elaborate brake, attached to the rear of the right skate’s cuff and actuated by putting that foot forward, does an admirable job. The TC falls short of more expensive performance skates with a disconcerting rattle on rough surfaces, and it’s available only in men’s sizes. However, I could cinch the buckles tight, and the TC stayed secure on my foot. So if you’re looking for an
inexpensive upgrade and have a fondness for cruising smooth bike paths, you might give this skate a spin.

For the money ($279), the plastic-boot Rollerblade Macroblade Maxxum is the best skate I tested: immediately comfortable, flexible enough for serious crouching, and a tremendous handler on those right-angle city-street turns. With the shortest wheelbase in this review (9.4 inches), the Macroblade Maxxum let me make Ingemar Stenmarklike slalom runs
down steep hills, enjoying the traction and speed of its 76-millimeter wheels. The three buckles came across my foot and shin in all the right places, and big swatches of mesh in the liner and corresponding ducts in the shell made it the ventilation victor. A heel strap lets you fine-tune liner snugness, the nylon frame is compliant without feeling particularly soft, and the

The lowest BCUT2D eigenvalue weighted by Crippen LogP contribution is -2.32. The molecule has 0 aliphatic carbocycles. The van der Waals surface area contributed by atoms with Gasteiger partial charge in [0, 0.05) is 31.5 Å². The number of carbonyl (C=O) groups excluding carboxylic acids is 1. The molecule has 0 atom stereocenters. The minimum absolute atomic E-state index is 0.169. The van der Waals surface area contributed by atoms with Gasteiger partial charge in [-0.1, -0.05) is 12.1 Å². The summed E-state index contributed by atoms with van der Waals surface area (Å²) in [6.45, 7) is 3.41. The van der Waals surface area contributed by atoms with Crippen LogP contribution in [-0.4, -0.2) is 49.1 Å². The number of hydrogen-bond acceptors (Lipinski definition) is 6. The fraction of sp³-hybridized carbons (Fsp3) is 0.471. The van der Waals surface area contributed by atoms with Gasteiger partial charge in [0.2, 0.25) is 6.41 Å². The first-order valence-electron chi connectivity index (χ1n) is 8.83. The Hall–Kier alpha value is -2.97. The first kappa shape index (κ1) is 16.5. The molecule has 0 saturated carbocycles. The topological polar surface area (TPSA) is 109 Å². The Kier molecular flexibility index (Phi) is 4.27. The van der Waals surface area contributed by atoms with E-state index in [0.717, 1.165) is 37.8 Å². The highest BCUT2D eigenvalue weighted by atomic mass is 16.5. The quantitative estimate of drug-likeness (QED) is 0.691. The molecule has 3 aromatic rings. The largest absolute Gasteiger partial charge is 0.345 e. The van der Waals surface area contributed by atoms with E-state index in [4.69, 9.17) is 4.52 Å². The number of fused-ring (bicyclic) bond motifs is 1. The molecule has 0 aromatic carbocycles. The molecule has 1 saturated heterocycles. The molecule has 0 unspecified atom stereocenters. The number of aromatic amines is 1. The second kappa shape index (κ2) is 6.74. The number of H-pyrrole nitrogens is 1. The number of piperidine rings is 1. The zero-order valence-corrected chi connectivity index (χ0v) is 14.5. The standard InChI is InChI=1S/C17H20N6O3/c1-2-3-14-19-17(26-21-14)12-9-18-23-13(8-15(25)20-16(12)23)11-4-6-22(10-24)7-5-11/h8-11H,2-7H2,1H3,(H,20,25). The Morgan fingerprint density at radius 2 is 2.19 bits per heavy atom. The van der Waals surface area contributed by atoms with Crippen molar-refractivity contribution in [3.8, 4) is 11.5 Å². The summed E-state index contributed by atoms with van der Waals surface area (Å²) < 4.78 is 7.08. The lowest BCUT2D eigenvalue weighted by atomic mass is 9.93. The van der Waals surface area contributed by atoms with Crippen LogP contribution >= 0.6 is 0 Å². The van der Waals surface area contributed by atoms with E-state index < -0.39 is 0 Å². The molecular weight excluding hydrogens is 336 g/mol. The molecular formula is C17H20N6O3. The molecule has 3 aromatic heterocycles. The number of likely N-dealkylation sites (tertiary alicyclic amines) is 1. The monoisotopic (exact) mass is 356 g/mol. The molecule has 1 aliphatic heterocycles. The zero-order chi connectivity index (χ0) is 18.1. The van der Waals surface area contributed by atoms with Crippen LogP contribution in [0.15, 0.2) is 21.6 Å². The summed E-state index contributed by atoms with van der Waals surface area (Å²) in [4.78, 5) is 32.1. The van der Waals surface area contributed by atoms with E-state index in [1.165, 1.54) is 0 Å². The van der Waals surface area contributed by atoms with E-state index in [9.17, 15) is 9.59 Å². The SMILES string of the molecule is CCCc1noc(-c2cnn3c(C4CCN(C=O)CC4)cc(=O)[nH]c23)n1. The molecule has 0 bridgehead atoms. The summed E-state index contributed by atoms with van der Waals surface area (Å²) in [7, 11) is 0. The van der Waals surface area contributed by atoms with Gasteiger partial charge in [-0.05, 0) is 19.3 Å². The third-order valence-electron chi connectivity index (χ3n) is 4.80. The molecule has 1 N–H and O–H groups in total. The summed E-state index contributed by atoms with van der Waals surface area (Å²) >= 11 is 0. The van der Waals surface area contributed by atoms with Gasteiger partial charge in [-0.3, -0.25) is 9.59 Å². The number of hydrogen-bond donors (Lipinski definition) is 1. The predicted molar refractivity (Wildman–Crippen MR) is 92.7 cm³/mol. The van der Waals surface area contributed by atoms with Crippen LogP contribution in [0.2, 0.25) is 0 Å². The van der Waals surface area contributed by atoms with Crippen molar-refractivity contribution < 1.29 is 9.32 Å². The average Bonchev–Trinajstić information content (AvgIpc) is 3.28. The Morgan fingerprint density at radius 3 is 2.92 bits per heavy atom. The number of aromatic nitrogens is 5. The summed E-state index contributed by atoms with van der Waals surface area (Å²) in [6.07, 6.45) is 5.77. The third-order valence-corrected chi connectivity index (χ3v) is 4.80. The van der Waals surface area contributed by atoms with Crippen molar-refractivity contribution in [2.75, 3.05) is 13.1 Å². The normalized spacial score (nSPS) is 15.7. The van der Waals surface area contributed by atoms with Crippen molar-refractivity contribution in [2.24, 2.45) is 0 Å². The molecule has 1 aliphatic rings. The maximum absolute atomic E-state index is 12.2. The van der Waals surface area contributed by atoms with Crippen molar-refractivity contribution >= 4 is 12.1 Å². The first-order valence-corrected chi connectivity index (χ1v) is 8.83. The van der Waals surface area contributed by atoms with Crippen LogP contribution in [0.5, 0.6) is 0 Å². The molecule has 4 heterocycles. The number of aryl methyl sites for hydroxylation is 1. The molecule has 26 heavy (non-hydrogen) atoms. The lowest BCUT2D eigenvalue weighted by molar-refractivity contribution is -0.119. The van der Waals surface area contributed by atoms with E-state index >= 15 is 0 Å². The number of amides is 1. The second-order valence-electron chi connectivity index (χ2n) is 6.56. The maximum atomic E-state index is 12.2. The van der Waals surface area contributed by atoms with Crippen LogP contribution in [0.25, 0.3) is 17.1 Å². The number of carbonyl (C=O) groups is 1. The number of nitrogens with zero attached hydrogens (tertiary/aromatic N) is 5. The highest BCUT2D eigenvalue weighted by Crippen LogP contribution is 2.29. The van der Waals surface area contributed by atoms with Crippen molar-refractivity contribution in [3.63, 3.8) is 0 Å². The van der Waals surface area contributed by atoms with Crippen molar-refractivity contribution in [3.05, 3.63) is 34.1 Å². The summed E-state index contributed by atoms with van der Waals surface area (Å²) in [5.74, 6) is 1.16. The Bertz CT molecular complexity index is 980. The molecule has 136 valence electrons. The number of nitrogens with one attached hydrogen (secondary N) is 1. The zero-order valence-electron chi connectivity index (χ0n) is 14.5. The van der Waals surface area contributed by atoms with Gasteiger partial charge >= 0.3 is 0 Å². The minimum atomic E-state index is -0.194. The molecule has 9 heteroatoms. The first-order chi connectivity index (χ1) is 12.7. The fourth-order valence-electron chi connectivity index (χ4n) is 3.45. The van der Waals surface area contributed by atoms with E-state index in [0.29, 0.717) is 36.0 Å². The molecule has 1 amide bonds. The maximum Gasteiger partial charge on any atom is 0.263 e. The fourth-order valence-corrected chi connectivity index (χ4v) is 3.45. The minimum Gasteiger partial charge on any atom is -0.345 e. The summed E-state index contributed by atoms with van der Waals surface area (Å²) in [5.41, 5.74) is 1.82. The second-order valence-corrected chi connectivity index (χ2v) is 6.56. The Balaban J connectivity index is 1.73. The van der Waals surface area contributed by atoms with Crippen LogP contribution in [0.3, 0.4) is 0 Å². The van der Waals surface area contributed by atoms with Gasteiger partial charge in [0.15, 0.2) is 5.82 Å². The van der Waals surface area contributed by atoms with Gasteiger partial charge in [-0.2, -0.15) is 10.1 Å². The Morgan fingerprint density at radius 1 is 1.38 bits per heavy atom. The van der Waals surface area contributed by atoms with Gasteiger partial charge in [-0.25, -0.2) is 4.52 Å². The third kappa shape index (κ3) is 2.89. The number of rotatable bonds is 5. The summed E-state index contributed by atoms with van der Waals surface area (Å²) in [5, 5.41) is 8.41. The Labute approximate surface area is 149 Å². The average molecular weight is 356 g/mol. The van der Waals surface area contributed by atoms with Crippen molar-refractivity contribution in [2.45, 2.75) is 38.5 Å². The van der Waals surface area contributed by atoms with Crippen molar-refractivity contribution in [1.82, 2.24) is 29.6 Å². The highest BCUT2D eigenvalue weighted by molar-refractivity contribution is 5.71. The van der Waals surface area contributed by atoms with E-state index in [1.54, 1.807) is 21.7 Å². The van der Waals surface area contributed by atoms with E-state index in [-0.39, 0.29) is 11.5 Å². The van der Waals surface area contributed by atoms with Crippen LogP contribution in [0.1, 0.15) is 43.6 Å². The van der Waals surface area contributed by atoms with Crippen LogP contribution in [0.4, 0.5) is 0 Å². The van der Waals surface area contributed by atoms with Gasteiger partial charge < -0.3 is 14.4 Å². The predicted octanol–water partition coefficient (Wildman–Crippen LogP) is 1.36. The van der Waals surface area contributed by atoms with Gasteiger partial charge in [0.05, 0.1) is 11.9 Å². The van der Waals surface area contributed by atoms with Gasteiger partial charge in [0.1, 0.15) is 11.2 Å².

women’s model comes with a lower cuff to stay out of calf’s way.

Take away the doodads on the $299 Oxygen Kr 3.1–the metal band, reminiscent of the St. Louis Arch, running behind the ankle for better torsional rigidity, the small lever that lifts the front and rear wheels off the ground, giving the skate what’s known as rocker for handling that I found to be too quick–and you’ve still got a comfortable skate
that’s good for many miles. Ignore the distractions, pull on the lightweight plastic boot, and cruise the flats or skate in town for hours. The frame and boot are one molded piece, making the Kr 3.1 a little stiffer underneath than the other nylon-frame skates. One flourish I like is the braking system, a spring-loaded heel brake that actually slows the rear wheel instead of
merely scraping against the pavement. And just as well: The 9.9-inch-wheelbase Oxygen is second only to the Maxxum for wobbliness on big, fast descents.

At just over 11 inches from front axle to rear, the Bauer T8 ($330) deserves long-wheelbase status, but it earns shorty honors for its turning ability on the hills: If the Oxygen were a slalom ski, the Bauer would be a GS board. It has a low-cut, soft boot with a bit of rigid plastic around the buckle on the cuff and surrounding the heel and toe,